H.F. "Gerry" Lenfest, fresh from the successful opening of the Barnes Foundation gallery on the Benjamin Franklin Parkway - where he was a key supporter of the foundation's move from the suburbs to the city - has now focused his financial energy on building a new history museum near Independence Mall.
At a news conference Tuesday, the American Revolution Center is expected to unveil New York architect Robert A.M. Stern's design for a new Museum of the American Revolution at Third and Chestnut Streets, and in support of the push for the museum, Lenfest will announce a $40 million challenge grant.
It is believed to be one of the largest - if not the largest - challenge grants ever offered by an individual in the region.
Lenfest thinks the cause is that important.
"We have the opportunity to build the first national museum dedicated to the American Revolution in the historic district of Philadelphia," Lenfest said in an interview Monday. "I think that's the missing link in the chain of events that led to independence. So, I think it's important to have it."
The $40 million challenge, if met, would provide the museum with $80 million. In addition, the state has authorized up to $30 million in capital redevelopment funds.
The cumulative total would be enough to launch construction, said Michael Quinn, the museum's chief executive and president.
"My sense is that the board would move forward with that," Quinn said.
The museum is putting together a capital campaign that would include $115 million for building construction and exhibition planning and implementation, and $35 million for endowment, Quinn said.
The building would probably come in for less than $100 million, although officials could not come up with hard construction numbers at this stage of the planning process.
Lenfest also said the museum was working out a "very conservative" business plan for operations, based on projected visitorship, but he had no precise numbers. Quinn said officials are "still scrubbing" the numbers and are not prepared to discuss planning publicly at this point.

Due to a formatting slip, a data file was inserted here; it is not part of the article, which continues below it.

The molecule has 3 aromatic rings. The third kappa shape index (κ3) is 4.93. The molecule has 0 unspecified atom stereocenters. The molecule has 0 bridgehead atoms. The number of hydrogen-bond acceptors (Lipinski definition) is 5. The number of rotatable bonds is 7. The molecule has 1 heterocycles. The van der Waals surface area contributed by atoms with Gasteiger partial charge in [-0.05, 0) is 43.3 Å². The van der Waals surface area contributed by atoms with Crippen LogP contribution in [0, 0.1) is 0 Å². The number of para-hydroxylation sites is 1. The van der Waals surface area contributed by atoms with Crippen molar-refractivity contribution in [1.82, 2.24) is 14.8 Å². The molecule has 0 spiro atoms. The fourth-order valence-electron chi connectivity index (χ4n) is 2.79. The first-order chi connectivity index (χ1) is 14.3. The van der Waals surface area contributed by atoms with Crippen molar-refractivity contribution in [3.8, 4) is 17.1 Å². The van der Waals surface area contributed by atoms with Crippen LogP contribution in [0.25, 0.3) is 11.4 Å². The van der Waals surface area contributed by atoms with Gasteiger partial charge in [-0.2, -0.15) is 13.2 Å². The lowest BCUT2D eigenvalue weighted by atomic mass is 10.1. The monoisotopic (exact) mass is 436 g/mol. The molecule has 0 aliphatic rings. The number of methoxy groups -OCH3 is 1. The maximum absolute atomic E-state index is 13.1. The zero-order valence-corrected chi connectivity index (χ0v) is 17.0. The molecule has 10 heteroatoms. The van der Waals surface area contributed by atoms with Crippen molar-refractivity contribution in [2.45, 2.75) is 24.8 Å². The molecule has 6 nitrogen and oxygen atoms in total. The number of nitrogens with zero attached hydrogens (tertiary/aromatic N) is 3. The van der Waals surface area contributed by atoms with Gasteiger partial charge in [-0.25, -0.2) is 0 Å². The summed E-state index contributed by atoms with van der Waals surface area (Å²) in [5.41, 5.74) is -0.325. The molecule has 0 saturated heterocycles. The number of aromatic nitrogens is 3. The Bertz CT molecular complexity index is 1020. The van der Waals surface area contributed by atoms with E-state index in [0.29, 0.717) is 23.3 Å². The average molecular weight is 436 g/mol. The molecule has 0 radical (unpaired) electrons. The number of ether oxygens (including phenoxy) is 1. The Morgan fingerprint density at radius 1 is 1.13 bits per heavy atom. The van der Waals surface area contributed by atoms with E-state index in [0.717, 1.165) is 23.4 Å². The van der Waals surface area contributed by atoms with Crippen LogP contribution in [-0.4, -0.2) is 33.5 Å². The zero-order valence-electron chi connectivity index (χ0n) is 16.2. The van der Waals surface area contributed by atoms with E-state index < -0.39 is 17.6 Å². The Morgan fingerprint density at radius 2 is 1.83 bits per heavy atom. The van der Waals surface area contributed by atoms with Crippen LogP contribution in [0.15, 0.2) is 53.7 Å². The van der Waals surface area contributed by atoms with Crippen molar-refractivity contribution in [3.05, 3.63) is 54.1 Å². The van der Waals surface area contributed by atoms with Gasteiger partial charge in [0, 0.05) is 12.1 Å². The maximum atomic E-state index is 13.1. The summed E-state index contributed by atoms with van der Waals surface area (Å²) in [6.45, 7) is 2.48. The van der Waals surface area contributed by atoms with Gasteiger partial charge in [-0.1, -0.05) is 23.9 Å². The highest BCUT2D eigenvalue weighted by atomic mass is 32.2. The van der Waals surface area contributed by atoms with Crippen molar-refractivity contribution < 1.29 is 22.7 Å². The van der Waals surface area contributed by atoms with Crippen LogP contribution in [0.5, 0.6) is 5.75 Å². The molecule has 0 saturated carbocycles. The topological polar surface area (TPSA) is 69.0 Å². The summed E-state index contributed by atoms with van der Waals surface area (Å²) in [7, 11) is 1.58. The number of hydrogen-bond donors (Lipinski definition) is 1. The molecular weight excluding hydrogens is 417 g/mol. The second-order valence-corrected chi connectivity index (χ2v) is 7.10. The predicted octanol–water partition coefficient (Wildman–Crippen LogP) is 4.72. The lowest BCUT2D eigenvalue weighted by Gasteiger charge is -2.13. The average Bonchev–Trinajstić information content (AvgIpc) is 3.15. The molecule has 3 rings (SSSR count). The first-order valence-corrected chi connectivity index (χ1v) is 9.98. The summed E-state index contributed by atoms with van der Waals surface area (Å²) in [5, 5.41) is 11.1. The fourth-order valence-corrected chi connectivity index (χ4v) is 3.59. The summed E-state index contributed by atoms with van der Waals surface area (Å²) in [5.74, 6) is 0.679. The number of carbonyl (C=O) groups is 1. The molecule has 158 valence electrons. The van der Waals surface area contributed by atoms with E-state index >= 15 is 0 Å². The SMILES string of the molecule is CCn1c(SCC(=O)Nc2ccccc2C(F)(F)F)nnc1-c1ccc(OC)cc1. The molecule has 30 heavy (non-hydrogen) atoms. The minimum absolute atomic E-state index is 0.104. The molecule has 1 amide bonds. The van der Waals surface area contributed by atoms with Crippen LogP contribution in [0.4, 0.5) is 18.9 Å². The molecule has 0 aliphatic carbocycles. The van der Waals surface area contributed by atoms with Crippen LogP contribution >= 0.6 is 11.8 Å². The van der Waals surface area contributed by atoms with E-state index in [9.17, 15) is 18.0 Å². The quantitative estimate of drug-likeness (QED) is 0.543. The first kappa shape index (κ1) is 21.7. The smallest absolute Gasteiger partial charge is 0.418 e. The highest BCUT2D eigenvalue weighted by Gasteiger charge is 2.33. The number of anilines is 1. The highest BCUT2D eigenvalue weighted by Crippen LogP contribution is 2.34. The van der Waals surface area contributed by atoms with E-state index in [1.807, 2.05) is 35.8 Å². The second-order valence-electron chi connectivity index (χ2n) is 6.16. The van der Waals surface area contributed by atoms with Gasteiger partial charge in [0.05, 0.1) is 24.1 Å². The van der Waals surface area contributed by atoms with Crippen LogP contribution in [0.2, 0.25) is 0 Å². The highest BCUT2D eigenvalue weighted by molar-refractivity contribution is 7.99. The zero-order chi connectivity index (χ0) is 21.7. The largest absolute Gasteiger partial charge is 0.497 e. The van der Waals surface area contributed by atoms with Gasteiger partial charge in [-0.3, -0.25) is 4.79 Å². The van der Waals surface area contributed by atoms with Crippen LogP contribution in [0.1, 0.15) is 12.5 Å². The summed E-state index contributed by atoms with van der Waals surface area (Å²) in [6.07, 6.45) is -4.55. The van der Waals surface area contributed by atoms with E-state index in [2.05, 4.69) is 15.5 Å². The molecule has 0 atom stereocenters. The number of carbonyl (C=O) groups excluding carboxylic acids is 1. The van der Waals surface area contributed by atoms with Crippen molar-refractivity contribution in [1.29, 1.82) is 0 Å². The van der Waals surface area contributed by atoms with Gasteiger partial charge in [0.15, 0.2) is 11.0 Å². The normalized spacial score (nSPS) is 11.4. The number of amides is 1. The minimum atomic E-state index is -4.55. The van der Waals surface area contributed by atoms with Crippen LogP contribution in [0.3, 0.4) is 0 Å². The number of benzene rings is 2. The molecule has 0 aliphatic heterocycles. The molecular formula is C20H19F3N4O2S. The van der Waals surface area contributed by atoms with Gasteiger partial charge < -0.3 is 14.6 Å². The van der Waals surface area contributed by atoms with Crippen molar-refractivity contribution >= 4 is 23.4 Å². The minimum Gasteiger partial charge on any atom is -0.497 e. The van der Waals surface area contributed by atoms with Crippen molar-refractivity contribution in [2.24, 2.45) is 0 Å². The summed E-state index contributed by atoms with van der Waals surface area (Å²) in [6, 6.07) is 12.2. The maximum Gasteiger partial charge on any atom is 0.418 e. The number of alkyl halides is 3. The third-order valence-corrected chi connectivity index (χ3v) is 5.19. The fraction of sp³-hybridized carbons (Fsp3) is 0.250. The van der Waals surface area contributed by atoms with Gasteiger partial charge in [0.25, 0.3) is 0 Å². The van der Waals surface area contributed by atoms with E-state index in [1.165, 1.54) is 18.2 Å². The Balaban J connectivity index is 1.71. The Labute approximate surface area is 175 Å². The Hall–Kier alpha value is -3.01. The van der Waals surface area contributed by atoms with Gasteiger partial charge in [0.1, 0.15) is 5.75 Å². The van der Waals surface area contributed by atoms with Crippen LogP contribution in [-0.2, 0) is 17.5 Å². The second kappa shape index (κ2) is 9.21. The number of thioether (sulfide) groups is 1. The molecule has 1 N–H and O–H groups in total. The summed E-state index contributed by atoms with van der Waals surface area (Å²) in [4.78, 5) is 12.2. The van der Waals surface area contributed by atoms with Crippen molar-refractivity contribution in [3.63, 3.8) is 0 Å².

"We're just not certain enough to put it out there," he said. "Different models are resulting in different numbers."
Nor will any kick-starting contributions be announced yet to meet the Lenfest challenge, Quinn added.
"We're working on that and we are hoping to make that announcement very soon," he said.
Lenfest, a partner in the company that owns The Inquirer, has been a strong supporter of the museum since its beginnings and has not been hesitant with his financial backing. He acquired 78 acres of Valley Forge land for construction in 2007 for $4.1 million. He also contributed an additional $5 million for the project, according to previously published reports.
But plans for the museum - which would house the contents of the former Valley Forge Historical Society - faced shifting opposition from Montgomery County residents, the National Park Service, and local officials over land use, size, and other matters.
In 2010, the revolution center, the private nonprofit that operates the museum and is chaired by Lenfest, worked out a deal with the park service, swapping its Valley Forge property for the site at Third and Chestnut Streets where the old Independence National Historical Park Visitor Center was built in 1976.
Independence Park's popular archaeology lab was compelled to leave that space, and is now located in a small building on Walnut Street.
The park service will retain part of the old visitor center, where parkwide cooling machinery is housed. The rest of the building will come down when the revolution center begins construction.
When might that be?
"We've done enough planning to conclude that if everything moved as fast as it could . . . if it were fast-tracked, it's conceivable to open this museum by the end of 2015," said Quinn. "That would be the fastest."
In the meantime, Lenfest remains as strong in his support as ever. He believes the challenge-grant approach can be an effective tool.
For one thing, Lenfest has funded challenge grants at Washington and Lee University, his alma mater, and at Columbia University, where he attended law school. He has gone the same route at the Philadelphia Museum of Art.
"They turned out very well," he said. "So it's a familiar thing to me."
Those challenges, however, were aimed at endowing academic chairs and curatorial positions, which require much less money. Building a $100 million museum with a $40 million challenge is quite a different matter.
"It's a major opportunity," Lenfest said. "It's the missing link in the whole series of events that made this country."
And although he announced several years ago that he had given virtually all his money away, the museum challenge has been a long-planned project.
"We've given away the bulk of our wealth already," he said. "This $40 million was planned long ago."